Home Office figures show that out of 52,510 rapes reported in 2020, only 843 resulted in a charge, a charge does not always lead to a conviction though, and rape convictions have declined by 64% since 2017. Women know that even the most serious rapes often aren’t taken seriously, and that if they are and the case gets to court, that we are likely to be dragged through the courts and made to look like wanton sluts who couldn’t possibly have been raped because we were drunk, or at someone’s house, or because we had previously sent them nudes.

We know that pursuing justice in rape and sexual assault cases can often be equally as traumatic as the rape itself, and very often for no good outcome. We have the right to report, but we also know that the system is against us, and that very often leads to us simply doing nothing. I have heard of several police officers responding to stealthing reports by saying things like “Are you sure you want to ruin this man’s life over a condom?” By making it so hard to get justice, the system has basically decriminalised rape.

If you feel able to, I’d still recommend reporting though, even if there is a slim chance of conviction. At least it would mean that there was a report against their name. But if you don’t wish to, you have nothing to feel guilty about. You may wish to get PEP (post exposure prophylaxis) which is a combination of HIV drugs that can prevent you from contracting HIV if taken within 72 hours of possible exposure to the virus. You should also take the morning after pill if necessary and seek an STI screening two weeks after the incident.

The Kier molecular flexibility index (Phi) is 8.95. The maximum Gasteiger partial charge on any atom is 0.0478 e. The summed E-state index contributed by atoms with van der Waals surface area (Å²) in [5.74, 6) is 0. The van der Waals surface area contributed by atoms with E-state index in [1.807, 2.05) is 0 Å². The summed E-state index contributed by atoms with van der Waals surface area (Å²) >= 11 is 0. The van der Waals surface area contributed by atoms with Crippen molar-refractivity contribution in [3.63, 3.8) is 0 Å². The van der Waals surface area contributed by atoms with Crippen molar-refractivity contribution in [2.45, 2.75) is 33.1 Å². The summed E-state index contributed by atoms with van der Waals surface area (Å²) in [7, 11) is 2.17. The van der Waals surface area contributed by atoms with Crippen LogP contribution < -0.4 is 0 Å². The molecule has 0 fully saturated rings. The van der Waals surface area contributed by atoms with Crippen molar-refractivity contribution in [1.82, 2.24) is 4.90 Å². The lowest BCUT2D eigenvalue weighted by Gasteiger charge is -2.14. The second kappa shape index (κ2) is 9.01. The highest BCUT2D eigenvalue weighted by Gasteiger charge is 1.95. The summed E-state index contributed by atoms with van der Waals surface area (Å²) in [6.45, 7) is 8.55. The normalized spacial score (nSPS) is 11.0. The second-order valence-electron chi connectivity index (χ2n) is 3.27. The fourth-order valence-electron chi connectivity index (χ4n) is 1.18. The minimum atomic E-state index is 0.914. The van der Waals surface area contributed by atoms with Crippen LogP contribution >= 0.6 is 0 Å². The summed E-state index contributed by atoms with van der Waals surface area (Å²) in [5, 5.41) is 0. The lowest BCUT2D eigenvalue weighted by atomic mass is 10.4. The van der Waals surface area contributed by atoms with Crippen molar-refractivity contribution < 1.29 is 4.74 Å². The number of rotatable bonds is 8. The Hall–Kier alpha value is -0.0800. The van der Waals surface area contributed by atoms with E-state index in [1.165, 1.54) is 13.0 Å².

There is no right or wrong way to deal with stealthing. You have to address it in the way that keeps you safest and most easily able to get through it.

There is no right or wrong way to feel either, some people may feel extremely traumatised, whilst others might feel pissed off but not devastated by it. However, I do believe that there is only one right way to deal with the perpetrator, and that is to see their behaviour as a huge red flag and to cut off your connection to them.

If someone can so callously and selfishly place their sexual desires above your right to set boundaries for your own body, then they are not a safe person to have around. They don’t respect you. It is deceptive and coercive. There are no grey areas. Even if there was no physical violence, they have committed a violent act against you, and they should not be allowed to remain in your life.

You can contact Rape Crisis for help and support if you need it. You are not alone.

For more of Lala’s wisdom follow @Lalalaletmeexplain on Instagram.